In earlier decades, all a company had to do to turn someone into a customer was come up with a great marketing campaign and watch as people walked right into the trap.
This is no longer the case. While brand marketing is still important, customers today are some of the most effective brand ambassadors.
The meteoric rise of social media has turned online personalities into engaging brand storytellers. Think of all the online forums that discuss the pros and cons of just about any product, from cameras to insurance.
How often do you google a product before making a purchasing decision? Getting a second opinion has become second nature, and now, the advice of real friends can be accessed in real time via Facebook chat or other platforms.
It goes without saying that brands able to successfully seduce net-savvy customers will reap the benefits of this word-of-mouth marketing. Yet if you want to take your millennial customer base to the next level, however, then you’ll need to bring your brand to life.
Living brands make positive contributions to society, engage stakeholders respectfully and justify decisions eloquently and confidently in public. If your company fights for a cause, people will certainly consider your efforts worth talking about, whether on social media or between friends.
Chipotle’s “Food with Integrity” campaign, for example, highlighted the negative impact of industrial farming on animals, farmers and the environment. The US-based Mexican restaurant franchise combined this campaign with a general promise of using healthy, sustainably-produced ingredients in its stores, a decision that has boosted the company’s business overall.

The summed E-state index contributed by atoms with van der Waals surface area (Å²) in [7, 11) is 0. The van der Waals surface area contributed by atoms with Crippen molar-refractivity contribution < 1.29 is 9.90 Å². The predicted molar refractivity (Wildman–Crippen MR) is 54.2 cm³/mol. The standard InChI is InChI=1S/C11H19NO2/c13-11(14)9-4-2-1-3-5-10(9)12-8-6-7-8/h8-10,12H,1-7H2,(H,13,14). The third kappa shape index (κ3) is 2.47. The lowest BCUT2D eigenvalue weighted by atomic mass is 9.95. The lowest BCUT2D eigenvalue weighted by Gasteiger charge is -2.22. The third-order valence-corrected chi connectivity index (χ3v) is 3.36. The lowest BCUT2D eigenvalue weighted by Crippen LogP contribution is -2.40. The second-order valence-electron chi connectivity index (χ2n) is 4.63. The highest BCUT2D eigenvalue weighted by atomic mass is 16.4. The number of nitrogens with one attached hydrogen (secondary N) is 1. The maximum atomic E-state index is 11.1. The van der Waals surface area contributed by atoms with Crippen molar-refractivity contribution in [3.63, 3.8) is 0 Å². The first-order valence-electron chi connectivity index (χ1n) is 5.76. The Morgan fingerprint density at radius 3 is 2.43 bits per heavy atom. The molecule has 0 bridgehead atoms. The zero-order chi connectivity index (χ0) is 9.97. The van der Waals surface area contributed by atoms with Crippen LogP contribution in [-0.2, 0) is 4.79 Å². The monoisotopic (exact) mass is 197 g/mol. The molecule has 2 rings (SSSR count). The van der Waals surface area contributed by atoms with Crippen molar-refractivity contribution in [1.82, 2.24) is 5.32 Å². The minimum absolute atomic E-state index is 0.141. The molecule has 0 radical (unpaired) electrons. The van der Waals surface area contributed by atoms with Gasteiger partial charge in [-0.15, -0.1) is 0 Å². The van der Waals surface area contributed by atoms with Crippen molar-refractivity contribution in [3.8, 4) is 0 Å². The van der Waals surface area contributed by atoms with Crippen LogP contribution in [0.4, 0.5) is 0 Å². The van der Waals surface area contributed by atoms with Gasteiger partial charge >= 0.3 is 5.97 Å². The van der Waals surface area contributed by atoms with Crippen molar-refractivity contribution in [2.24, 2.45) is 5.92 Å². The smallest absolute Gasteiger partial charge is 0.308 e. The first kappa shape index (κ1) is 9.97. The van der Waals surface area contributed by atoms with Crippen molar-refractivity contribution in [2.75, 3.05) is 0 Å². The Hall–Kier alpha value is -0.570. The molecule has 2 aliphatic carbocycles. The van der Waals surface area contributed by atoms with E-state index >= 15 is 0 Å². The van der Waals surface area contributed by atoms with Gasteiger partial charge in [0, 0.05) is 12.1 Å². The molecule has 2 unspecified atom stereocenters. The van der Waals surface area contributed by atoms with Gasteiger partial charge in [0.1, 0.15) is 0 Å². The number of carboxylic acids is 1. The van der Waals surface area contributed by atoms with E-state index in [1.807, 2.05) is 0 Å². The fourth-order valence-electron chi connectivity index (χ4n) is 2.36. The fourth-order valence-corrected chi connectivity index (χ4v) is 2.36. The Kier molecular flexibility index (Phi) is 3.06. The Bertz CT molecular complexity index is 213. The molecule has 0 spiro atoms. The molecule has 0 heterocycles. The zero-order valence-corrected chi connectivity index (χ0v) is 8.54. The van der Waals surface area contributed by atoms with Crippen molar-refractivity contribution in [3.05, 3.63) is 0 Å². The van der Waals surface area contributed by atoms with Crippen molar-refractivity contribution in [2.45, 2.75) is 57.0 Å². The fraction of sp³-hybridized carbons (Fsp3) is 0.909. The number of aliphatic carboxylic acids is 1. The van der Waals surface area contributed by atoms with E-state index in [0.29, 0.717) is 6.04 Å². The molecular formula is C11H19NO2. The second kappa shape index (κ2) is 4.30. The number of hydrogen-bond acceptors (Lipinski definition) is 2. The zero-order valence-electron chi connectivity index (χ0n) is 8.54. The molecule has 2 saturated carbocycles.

Chipotle as well as other companies know that sweeping issues under the rug or keeping consumers in the dark is no longer an option. Brands must deliver all that they promise and make a worthwhile contribution to society, too.
In Review: Campaigns that Shook the World Book Summary
The key message in this book:
Public relations campaigns that are focused only on making a client look good are long outdated. Today, PR needs to tell a brand story that reflects the good a company does not only for the customer but also for society. Campaign strategies driven by authenticity and integrity, and boosted through the savvy use of multimedia and partnerships, will make your PR campaign a winning one.
As an effective PR professional, everything you say has a reason. Stay aware of your objectives to create messages that help you reach your stated goals. Ask yourself: What is the target group? What are the group’s expectations? How can you reach out to this group? This strategy can also apply to other situations, such as asking for a promotion or raise.